Israel and Jordan agreed on Thursday to begin work on the Red Sea–Dead Sea Canal project, which will convey potable water to Jordan, Israel and the Palestinian Authority.
- Turning Salty Water Sweet at the Dead Sea's Ein Bokek Spring
- Dead Sea Sinkholes Lead Israeli Authorities to Shut Major Artery
- Israel's New Rules on Natural Resources Putting Off Investors
- Two Palestinians Receive Permits to Enter Southern City of Eilat, in Rare Move
Environmental organizations object to the project and have proposed another plan, which they say would be more effective and less wasteful, such as conveying water to Jordan via the Jordan River.
The project envisages bringing water from the Red Sea to stabilize the level of the Dead Sea and setting up a desalination facility in Aqaba, Jordan.
The agreement signed by the two countries on Thursday provides for a joint administration to draft a tender and choose the contractors for the project. Officials said that construction of the desalination facility was expected to start in about 18 months, while the laying of the 180-kilometer pipe would begin in about three years.
The initial cost of the pipe is estimated at $250 million, rising to $400 million as additional pipes are laid.
Israel, Jordan and the Palestinians signed a memorandum of understanding for setting up the conduit in December 2013. The agreement signed on Thursday was between Israel and Jordan only. The Palestinian Authority will be able to sign a separate agreement with Israel if it chooses to use the Israeli water system, officials said.
The agreement was signed by Regional Cooperation Minister Silvan Shalom and his Jordanian counterpart at a ceremony on the Jordanian side of the Dead Sea. It was attended by officials from both states, as well as representatives of the World Bank and the United States embassies in Jordan and Israel.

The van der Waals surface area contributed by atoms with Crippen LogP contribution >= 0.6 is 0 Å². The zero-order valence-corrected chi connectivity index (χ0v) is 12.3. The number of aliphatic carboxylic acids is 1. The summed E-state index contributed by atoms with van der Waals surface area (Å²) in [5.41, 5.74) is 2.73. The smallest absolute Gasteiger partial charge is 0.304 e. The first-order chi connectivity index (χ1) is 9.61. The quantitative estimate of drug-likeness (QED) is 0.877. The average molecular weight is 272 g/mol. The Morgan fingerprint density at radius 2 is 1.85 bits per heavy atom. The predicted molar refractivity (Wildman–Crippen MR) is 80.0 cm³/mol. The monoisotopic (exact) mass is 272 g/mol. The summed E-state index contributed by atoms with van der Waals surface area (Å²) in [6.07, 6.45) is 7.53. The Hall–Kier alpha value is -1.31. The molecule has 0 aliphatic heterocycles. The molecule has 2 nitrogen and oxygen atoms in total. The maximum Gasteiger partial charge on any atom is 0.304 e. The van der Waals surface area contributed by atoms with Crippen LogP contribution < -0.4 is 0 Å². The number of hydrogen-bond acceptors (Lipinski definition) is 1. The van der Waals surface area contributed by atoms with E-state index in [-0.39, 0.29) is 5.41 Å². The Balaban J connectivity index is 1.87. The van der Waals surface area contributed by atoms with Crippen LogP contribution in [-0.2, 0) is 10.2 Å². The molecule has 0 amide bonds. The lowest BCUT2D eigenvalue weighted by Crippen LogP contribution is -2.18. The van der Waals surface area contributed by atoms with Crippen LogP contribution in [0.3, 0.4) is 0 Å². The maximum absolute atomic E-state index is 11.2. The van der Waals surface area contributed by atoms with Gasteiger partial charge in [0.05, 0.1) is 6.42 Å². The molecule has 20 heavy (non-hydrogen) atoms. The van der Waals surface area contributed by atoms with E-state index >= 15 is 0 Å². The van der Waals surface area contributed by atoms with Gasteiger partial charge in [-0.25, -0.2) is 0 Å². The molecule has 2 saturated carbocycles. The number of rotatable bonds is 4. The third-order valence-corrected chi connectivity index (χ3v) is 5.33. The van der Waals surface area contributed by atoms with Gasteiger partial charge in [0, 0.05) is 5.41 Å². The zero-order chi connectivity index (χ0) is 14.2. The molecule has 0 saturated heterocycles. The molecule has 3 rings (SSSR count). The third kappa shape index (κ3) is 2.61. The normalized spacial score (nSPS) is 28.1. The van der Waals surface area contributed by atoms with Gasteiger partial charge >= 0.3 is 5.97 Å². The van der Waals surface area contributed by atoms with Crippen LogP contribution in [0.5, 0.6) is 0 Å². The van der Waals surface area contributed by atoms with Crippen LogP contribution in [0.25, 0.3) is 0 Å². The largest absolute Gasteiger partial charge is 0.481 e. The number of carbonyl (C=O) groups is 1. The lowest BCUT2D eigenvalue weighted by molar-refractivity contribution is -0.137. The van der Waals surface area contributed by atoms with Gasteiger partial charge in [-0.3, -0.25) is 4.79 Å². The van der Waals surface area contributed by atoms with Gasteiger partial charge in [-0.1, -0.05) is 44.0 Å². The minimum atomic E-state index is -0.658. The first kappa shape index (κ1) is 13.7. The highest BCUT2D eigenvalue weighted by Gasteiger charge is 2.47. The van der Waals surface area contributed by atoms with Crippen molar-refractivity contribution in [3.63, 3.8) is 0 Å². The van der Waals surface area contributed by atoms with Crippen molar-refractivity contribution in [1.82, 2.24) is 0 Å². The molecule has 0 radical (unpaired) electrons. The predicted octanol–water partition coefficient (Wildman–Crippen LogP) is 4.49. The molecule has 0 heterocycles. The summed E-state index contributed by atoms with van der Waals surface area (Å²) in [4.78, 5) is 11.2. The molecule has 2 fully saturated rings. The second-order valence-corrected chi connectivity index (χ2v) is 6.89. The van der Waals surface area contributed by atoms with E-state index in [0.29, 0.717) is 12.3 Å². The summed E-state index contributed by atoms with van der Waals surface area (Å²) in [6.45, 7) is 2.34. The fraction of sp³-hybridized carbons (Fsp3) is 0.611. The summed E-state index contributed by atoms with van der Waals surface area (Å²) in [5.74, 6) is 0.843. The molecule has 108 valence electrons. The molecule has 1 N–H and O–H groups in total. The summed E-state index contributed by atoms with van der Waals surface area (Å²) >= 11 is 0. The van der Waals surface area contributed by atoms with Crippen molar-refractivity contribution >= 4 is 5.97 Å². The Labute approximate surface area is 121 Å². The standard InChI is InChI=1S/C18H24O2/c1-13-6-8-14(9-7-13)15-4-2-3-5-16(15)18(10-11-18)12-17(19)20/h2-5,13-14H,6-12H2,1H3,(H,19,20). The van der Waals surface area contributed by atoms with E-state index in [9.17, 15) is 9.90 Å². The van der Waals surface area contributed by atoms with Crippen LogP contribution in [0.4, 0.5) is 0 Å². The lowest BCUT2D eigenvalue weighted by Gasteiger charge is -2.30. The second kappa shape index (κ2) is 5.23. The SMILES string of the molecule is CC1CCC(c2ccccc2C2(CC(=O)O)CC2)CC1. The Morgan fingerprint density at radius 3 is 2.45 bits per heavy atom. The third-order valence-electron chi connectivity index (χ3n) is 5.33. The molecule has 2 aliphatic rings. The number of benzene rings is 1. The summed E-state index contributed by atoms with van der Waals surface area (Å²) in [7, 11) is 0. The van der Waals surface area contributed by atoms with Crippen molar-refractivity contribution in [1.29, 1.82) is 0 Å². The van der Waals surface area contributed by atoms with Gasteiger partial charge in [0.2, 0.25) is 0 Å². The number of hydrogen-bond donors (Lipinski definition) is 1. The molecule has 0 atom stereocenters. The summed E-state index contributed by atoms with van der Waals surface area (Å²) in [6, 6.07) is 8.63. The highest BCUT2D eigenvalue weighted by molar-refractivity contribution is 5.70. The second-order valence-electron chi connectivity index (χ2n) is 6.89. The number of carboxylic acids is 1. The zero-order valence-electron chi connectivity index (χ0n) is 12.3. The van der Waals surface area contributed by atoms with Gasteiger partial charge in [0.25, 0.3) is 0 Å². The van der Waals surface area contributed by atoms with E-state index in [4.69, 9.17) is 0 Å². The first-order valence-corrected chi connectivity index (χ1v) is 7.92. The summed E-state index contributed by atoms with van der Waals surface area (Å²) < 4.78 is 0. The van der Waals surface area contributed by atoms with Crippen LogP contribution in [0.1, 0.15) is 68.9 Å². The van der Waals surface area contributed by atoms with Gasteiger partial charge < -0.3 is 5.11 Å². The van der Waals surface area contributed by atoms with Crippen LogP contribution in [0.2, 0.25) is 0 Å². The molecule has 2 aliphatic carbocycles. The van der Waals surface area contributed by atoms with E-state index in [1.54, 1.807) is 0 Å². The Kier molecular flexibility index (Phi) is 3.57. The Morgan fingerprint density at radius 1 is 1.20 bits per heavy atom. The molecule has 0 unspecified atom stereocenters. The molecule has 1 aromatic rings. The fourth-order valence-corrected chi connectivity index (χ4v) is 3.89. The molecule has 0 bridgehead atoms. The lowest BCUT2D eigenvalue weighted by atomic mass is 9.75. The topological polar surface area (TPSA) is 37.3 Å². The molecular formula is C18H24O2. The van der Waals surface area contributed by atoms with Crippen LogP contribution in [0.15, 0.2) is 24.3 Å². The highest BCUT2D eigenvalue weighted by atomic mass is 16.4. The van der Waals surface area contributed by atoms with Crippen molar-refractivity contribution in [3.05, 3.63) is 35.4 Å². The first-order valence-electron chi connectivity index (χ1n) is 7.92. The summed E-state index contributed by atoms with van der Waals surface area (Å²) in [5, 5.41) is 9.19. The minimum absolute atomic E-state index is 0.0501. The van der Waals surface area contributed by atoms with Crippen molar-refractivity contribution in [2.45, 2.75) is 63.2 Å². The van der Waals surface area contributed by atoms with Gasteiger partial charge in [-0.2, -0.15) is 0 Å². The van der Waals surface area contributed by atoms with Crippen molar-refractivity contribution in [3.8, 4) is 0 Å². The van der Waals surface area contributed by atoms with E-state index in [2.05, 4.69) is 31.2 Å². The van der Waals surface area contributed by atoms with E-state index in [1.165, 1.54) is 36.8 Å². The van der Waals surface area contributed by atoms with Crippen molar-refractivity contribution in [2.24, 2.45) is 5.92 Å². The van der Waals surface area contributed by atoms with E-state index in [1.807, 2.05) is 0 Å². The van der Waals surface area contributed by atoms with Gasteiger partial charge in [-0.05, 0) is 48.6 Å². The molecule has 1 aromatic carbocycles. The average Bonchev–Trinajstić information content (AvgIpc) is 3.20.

The desalination plant will provide water to both the Arava region in Israel and Aqaba in Jordan. The pipe, situated in Jordan, will convey salt water from the Red Sea to the shrinking Dead Sea, while, in exchange, drinking water from the north of Israel will be provided to Amman, the capital of Jordan.
The effect of the diluted water on the Dead Sea and other environmental concerns will be studied and monitored.
“This is the most important agreement since the peace agreement with Jordan,” Shalom said. “It will help to rehabilitate the Dead Sea and provide a solution to the water problems in Jordan and the Arava.”
Israeli and Jordanian representatives at the signing of the agreement. Photo by Israel's Ministry for Regional Cooperation
A concession will be awarded to private entrepreneurs to build and operate the desalination facility, based on undertakings from both Israel and Jordan to purchase specified amounts of water. After a certain period, the plant will be returned to the control of the respective governments. The estimated investment in the plant is $200 million.
Jordan will be in charge of deciding the amounts of water to be desalinated and the amount piped to the Dead Sea. The amount of desalinated water and its conveyance into the Dead Sea will be examined every two years, officials said.
In the first stage the facility will pump up 200 million cubic meters a year from the Red Sea, 80 million of which will become drinking water. The rest will be directed to the Dead Sea. Jordan will buy 30 million cubic meters for Aqaba and Israel will buy 30-50 cubic meters. In exchange, Israel will provide Jordan with 50 million cubic meters of drinking water from the north.
The Palestinians will have an option to buy 30 million cubic meters of water from Israel.